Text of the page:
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PMTC’s initial thoughts on MELT


Those of us who call this great country our home, always look forward to the arrival of spring and summer, for obvious weather-related reasons. We at the Private Motor Truck Council of Canada (PMTC) look forward to this time of year for other reasons as well, this being our annual conference and AGM held in mid-June.

This is one of the biggest events on the calendar each year for the private and dedicated trucking community. This year’s conference takes place June 16-17 in King City, Ont., just north of Toronto off Hwy. 400. The event offers educational seminars, networking opportunities and our expanded awards program, which celebrates the best of the best in our industry.

Although this conference is geared towards private fleets, the education and networking opportunities provide great value for everyone in the industry, whether private, for-hire, dedicated or suppliers to the industry.

Last year, we set records for number of people in attendance and sponsors alike, and we are on pace to break those numbers again this year. This year’s conference includes the following educational seminars and celebrations: A legal update; PMTC Young Leaders Group RoundTable; GHG Standards; PMTC-Huron Services Drivers Hall of Fame Award Luncheon; Cargo Crime; Security Protocols; and the Chairman’s Dinner, which includes more awards.  The day then wraps up with the Volvo Scotch and Tractor Showcase reception. Mixed into these events are two networking receptions in our Exhibitor’s Showcase area.

June 17 begins with an overview on trends and the outlook of private trucking in the US, provided by the National Private Truck Council, who are the private fleets representatives in the US. This is followed by an update on electronic logging devices in Canada by Transport Canada. The conference wraps up with our AGM and PMTC-3M Canada Vehicle Graphics Awards Luncheon. For full conference details, e-mail info@pmtc.ca, or visit our Web site at www.pmtc.ca

MELT in Ontario

On Apr. 29 the Ontario Ministry of Transportation posted its Proposed Mandatory Entry-Level Training Standard, and opened it up for comments from the industry. The PMTC has been heavily involved in this standard from the beginning, and I personally attended more than 20 face-to-face meetings with the MTO and industry stakeholders as the PMTC, and several other stakeholders, helped guide the Ministry through this process. Rest assured the views and interests of private fleets have been well represented during this process, and I can assure you your voice was heard. I do believe that MELT for Class A/1 drivers is needed to ensure the skill needed to operate a commercial motor vehicle is properly reflected. The majority of the industry supports the concept of MELT. The current set-up, which for the most part requires no mandatory training, no instructor qualifications, and has little to no oversight, poorly reflects on our industry and misrepresents the skill required to pilot a CMV.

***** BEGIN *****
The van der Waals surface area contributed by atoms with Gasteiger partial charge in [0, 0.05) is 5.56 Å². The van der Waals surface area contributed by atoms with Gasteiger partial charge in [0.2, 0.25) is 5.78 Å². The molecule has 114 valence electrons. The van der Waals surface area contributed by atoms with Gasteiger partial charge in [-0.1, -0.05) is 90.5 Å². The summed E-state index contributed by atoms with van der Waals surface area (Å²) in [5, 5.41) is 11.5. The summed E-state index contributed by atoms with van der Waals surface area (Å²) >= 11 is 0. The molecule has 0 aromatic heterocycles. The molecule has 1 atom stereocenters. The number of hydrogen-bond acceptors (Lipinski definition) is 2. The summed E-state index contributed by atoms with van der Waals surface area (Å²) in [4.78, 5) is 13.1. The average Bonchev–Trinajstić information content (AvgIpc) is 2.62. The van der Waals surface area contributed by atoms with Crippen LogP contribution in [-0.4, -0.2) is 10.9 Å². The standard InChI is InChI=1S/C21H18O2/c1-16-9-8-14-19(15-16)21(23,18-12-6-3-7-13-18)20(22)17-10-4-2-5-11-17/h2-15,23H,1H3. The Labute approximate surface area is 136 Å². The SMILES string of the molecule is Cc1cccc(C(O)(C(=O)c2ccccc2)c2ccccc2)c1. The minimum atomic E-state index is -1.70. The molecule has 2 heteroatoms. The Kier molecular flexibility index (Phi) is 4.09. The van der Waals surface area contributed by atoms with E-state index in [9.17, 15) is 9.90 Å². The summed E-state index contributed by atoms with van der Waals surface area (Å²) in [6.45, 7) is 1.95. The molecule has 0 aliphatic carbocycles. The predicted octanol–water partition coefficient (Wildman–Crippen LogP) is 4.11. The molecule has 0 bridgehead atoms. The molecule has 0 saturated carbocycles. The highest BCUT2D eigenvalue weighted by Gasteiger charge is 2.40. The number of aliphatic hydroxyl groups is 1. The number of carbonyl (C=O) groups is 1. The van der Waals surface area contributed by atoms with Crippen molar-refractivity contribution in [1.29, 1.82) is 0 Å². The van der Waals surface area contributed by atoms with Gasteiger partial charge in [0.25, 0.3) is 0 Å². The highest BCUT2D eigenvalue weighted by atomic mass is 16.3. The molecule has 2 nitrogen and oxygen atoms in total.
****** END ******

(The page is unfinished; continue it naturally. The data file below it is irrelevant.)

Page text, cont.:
MELT is a great starting point, and Ontario is to be congratulated for taking the lead on this. The MTO is also to be congratulated on the engagement with the industry that was undertaken. The MTO did seek industry input, and were keenly interested in what we had to say. While I do think the proposed standard is a great step forward, I am not naïve enough to think it will solve everything, and that it won’t have its problems.

The PMTC itself is not 100% satisfied with everything in the standard, and believes strongly that there are some key areas that need to be addressed prior to this standard going into effect. For example, the current proposal has no instructor qualifications included in it. While most reputable and quality schools have their own instructor qualifications in place internally, and the Ministry of Training Colleges and Universities (MTCU) also has its own, we believe some sort of minimum experience, training and a good driving record for an instructor should be required.

The current standard has no requirement for training on a standard transmission. All training could be done on an auto-shift. While several industry stakeholders did not believe the manual requirement was needed, the PMTC believes that since more than 50% of the trucks on our highways are still standards, a driver should have some knowledge on how to operate these. If not, we at least need some sort of restriction on the licence that does not allow a driver to operate a standard until they have received training on it.

While vehicle configurations are being worked on, and will be included in the training standard, we still need to address how we handle vehicles that require a full A licence, but fall below the minimum configurations that will be in the standard. We need to find a balancing act between ensuring a person can book a road test and be trained for the type of vehicle they will operate (hydro workers and natural gas companies as a few examples), and ensuring a loophole is not left open that allows individuals to obtain their training and licence on a smaller configuration, and then be licensed to operate a set of B-Trains over the Rockies.

Overall, the standard is a good one, and the MTO and industry stakeholders are to be congratulated for how far we have come with this standard. We will never all agree on everything, but we can guarantee our voices are heard.

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Mike Millian is president of the Private Motor Truck Council of Canada, the only national association that represents the views and interests of the private fleet industry. He can be reached at trucks@pmtc.ca.


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